Should my organization be on TikTok?
From viral dance trends to TikTok challenges, it’s impossible to ignore the rising popularity and proliferation of social media channels. While these platforms were originally created for individuals, today, many businesses and organizations are taking advantage of them to boost their brand, connect with audiences, and market their offerings.
The rise of new social media channels and successful social media campaigns are leaving some organizations wondering whether they should expand their presence to every new channel. This fear of missing out on the latest social media trends has our clients regularly asking which platforms they should be on, if any. Our response? While it may be tempting to be active on all channels, you need to first evaluate and decide which content and mediums make the most sense for your organization’s unique brand and goals.
With seven in 10 Americans using social media and a growing number of options for them to choose from, navigating the right strategy and channels is tough. Before launching any new channel, it’s important to first establish a thoughtful and intentional social media strategy that considers your goals, audiences, internal processes, team bandwidth, and more.
Here are some questions your organization should consider when making this decision:
- Does creating this channel support our communication goals?
- What type of content would we create?
- What platforms are ideal to reach our target audiences?
- Do we have the resources and bandwidth to create and share content regularly?
- What posting cadence will we implement?
- How are we going to measure success?
New and emerging social media platforms
Everyone is familiar with the more well-established social media channels: Facebook, Twitter, LinkedIn and Instagram – and your organization likely already has a presence on one of them. These platforms are constantly evolving, and in many cases, absorbing and adapting the latest features of other up-and coming social media sites, like TikTok and BeReal.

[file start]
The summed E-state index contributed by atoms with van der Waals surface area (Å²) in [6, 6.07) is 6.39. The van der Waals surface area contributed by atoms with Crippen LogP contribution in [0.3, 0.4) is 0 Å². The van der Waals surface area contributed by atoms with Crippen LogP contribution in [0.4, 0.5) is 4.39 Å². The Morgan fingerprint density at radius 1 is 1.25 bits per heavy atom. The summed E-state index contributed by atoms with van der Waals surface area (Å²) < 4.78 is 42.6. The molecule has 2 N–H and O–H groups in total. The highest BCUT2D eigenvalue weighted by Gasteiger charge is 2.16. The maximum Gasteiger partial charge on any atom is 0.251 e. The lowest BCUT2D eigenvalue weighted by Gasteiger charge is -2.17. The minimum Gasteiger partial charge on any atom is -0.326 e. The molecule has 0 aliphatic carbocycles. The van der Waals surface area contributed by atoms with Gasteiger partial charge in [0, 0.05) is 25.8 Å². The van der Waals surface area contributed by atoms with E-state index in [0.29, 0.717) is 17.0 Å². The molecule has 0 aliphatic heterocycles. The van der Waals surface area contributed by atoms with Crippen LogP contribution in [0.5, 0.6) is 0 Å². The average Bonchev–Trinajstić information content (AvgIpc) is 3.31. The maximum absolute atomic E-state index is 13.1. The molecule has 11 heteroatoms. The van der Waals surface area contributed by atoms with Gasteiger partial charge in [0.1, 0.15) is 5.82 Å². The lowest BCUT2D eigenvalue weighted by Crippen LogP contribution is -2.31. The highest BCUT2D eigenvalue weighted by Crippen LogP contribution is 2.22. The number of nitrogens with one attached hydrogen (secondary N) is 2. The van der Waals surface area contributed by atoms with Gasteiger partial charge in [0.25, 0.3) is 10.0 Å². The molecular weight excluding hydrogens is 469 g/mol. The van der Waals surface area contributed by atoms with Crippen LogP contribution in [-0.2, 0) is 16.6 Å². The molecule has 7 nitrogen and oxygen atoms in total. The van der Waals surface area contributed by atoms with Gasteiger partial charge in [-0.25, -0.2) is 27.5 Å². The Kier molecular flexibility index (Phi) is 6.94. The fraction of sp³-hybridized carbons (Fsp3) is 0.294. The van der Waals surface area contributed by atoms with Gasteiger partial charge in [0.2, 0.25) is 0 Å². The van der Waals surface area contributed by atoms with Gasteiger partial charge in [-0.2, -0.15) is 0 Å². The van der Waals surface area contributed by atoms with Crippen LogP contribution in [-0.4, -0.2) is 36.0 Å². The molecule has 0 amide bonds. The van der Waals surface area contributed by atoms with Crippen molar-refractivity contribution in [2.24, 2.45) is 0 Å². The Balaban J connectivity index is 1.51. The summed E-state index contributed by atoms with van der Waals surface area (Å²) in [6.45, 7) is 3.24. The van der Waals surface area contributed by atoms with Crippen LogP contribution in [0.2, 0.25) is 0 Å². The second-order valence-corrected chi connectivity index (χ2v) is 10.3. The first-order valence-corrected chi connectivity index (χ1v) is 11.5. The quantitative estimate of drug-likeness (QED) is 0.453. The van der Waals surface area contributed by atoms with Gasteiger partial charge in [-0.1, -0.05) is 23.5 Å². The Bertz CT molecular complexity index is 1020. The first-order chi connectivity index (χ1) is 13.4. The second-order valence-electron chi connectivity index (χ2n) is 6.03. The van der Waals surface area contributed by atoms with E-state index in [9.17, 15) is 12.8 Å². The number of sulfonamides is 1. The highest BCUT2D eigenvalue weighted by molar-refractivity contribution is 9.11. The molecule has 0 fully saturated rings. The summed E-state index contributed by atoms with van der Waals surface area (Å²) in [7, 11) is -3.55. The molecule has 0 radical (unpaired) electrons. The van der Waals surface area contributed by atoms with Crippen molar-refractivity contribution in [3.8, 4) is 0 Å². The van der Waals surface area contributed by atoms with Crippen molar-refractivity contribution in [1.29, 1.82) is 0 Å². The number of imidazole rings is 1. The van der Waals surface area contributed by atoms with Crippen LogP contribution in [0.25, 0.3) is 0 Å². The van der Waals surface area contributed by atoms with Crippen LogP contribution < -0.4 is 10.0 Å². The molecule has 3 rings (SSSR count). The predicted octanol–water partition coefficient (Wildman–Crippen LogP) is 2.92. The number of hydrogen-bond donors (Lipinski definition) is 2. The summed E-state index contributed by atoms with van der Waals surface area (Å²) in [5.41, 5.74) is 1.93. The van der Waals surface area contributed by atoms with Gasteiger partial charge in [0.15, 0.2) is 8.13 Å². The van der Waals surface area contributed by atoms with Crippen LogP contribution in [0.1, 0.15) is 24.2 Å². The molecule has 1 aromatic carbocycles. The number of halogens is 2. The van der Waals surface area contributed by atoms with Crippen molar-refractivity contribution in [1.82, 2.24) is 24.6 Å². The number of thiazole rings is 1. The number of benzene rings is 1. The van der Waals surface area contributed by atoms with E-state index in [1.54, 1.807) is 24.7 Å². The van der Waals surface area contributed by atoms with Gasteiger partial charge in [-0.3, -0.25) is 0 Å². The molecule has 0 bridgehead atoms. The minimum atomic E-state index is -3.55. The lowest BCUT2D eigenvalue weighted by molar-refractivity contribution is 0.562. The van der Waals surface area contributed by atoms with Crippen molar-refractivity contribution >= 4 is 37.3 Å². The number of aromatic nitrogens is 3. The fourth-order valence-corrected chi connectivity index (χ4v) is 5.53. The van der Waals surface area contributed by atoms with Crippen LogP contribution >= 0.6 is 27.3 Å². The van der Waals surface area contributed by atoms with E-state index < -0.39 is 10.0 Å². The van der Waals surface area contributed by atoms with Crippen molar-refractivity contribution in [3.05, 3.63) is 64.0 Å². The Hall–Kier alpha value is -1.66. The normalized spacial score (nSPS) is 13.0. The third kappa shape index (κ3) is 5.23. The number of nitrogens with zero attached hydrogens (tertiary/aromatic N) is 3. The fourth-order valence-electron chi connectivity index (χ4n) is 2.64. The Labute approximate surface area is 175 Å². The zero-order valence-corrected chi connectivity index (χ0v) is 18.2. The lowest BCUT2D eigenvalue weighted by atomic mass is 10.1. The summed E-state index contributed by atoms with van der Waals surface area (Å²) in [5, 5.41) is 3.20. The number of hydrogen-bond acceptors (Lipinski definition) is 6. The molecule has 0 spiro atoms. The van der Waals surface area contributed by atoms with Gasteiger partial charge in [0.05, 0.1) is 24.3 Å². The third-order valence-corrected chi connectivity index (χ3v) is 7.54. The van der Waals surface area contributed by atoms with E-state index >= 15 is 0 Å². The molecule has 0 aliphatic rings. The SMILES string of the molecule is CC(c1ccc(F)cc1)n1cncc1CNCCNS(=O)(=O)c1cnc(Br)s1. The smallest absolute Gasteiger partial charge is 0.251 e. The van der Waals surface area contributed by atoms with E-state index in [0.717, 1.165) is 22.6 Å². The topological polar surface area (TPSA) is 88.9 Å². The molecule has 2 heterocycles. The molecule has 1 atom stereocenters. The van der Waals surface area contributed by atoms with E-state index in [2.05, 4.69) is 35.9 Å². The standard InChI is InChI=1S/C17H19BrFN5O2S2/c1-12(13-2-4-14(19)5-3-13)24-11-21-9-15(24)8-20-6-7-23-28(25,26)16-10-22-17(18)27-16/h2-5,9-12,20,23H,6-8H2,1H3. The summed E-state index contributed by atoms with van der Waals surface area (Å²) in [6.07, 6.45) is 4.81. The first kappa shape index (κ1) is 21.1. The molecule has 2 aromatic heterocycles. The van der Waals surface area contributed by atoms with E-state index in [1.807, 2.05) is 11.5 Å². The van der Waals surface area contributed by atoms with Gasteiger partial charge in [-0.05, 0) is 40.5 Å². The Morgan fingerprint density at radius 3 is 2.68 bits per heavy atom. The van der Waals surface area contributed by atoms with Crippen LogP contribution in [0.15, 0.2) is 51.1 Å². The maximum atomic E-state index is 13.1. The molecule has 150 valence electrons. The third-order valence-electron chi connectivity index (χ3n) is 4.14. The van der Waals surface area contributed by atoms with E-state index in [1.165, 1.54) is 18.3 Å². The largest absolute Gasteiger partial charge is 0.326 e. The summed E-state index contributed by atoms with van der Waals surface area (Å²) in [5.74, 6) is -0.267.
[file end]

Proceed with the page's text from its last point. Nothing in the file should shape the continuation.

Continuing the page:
What it is: Users have two minutes to post a picture when the app’s daily timer goes off at a random moment throughout the day. The photo is taken simultaneously from both the back and front cameras to capture the user’s selfie and their view. There are no filters available for photos. The goal is to document people in their organic environment, rather than giving them time to prepare their most polished self for the result (like Instagram).
Our takeaway: This platform is great for showing the authenticity of an individual but does not work well for corporate use since one person isn’t the sole face of an organization. It is also difficult to plan content ahead of time, given the sporadic nature of the daily platform timer.
What it is: This social media channel exploded during the pandemic and serves as the ultimate entertainment video platform.
Our takeaway: Large corporations are hiring internal and external influencers dedicated to expanding their brands or products through this channel. This approach is expensive and requires extensive resources. Because of the entertainment-based content, this platform lends itself to short-form, visually entertaining content. If financially possible for your organization, it’s worth testing the waters!
What it is: Snapchat is a multimedia instant messaging app that features pictures and messages that are usually only available for a short time before they become inaccessible. Having existed for more than ten years, it isn’t a new or emerging platform, but it may be one that you are not as familiar with.
Our takeaway: This platform should be used primarily for individual entertainment and connecting with friends and family rather than as an organizational social media account. Using this platform as a social channel would put one individual as the face of an organization. It would also be hard to gain followers since usernames have to be requested privately. With the app primarily used for messaging, the content has a 24-hour lifespan.
Social media platforms should be another fun and unique tool in your marketing and communications toolbox. It’s important to take the time to study which platform(s) would best meet your organization’s goals, with a clear understanding for why your team is creating the channel in the first place. In addition, these platforms have advertisement-based revenue streams that may or may not be opportunities for your organization to reach your target audiences and markets. When done correctly, social media is a great way to expand your organization’s brand, services and/or products.